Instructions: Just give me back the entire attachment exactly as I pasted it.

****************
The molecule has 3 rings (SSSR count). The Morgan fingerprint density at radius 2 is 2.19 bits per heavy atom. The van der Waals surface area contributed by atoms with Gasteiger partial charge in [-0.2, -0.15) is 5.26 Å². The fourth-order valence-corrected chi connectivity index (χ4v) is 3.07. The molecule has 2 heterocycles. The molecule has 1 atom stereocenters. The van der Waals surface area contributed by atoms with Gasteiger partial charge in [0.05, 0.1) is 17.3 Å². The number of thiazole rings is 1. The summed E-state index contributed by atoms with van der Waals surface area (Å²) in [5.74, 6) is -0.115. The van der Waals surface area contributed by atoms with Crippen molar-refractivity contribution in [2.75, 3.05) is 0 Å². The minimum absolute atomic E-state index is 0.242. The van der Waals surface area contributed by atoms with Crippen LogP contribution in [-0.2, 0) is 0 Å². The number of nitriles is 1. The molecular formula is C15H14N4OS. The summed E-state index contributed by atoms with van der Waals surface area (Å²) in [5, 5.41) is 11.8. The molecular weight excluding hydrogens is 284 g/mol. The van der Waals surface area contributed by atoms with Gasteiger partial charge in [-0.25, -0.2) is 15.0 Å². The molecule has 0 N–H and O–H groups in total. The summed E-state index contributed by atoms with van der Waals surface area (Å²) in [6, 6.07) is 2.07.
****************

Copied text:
The molecule has 3 rings (SSSR count). The Morgan fingerprint density at radius 2 is 2.19 bits per heavy atom. The van der Waals surface area contributed by atoms with Gasteiger partial charge in [-0.2, -0.15) is 5.26 Å². The fourth-order valence-corrected chi connectivity index (χ4v) is 3.07. The molecule has 2 heterocycles. The molecule has 1 atom stereocenters. The van der Waals surface area contributed by atoms with Gasteiger partial charge in [0.05, 0.1) is 17.3 Å². The number of thiazole rings is 1. The summed E-state index contributed by atoms with van der Waals surface area (Å²) in [5.74, 6) is -0.115. The van der Waals surface area contributed by atoms with Crippen molar-refractivity contribution in [2.75, 3.05) is 0 Å². The minimum absolute atomic E-state index is 0.242. The van der Waals surface area contributed by atoms with Crippen LogP contribution in [-0.2, 0) is 0 Å². The number of nitriles is 1. The molecular formula is C15H14N4OS. The summed E-state index contributed by atoms with van der Waals surface area (Å²) in [5, 5.41) is 11.8. The molecular weight excluding hydrogens is 284 g/mol. The van der Waals surface area contributed by atoms with Gasteiger partial charge in [-0.25, -0.2) is 15.0 Å². The molecule has 0 N–H and O–H groups in total. The summed E-state index contributed by atoms with van der Waals surface area (Å²) in [6, 6.07) is 2.07.